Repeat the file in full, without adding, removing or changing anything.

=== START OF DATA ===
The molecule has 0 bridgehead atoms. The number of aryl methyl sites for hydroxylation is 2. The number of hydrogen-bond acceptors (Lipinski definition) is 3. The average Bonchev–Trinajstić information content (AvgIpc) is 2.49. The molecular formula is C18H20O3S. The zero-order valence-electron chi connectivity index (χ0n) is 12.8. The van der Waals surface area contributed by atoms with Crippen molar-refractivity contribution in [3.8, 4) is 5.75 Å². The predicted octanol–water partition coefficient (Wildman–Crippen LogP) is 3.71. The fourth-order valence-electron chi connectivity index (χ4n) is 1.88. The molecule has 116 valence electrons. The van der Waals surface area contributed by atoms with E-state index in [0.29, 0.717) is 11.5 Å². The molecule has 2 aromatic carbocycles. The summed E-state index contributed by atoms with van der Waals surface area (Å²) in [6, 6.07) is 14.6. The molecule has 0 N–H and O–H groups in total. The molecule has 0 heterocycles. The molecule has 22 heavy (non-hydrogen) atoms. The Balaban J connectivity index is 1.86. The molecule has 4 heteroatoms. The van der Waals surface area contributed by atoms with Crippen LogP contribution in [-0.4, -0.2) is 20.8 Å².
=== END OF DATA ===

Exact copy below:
The molecule has 0 bridgehead atoms. The number of aryl methyl sites for hydroxylation is 2. The number of hydrogen-bond acceptors (Lipinski definition) is 3. The average Bonchev–Trinajstić information content (AvgIpc) is 2.49. The molecular formula is C18H20O3S. The zero-order valence-electron chi connectivity index (χ0n) is 12.8. The van der Waals surface area contributed by atoms with Crippen molar-refractivity contribution in [3.8, 4) is 5.75 Å². The predicted octanol–water partition coefficient (Wildman–Crippen LogP) is 3.71. The fourth-order valence-electron chi connectivity index (χ4n) is 1.88. The molecule has 116 valence electrons. The van der Waals surface area contributed by atoms with E-state index in [0.29, 0.717) is 11.5 Å². The molecule has 2 aromatic carbocycles. The summed E-state index contributed by atoms with van der Waals surface area (Å²) in [6, 6.07) is 14.6. The molecule has 0 N–H and O–H groups in total. The molecule has 0 heterocycles. The molecule has 22 heavy (non-hydrogen) atoms. The Balaban J connectivity index is 1.86. The molecule has 4 heteroatoms. The van der Waals surface area contributed by atoms with Crippen LogP contribution in [-0.4, -0.2) is 20.8 Å².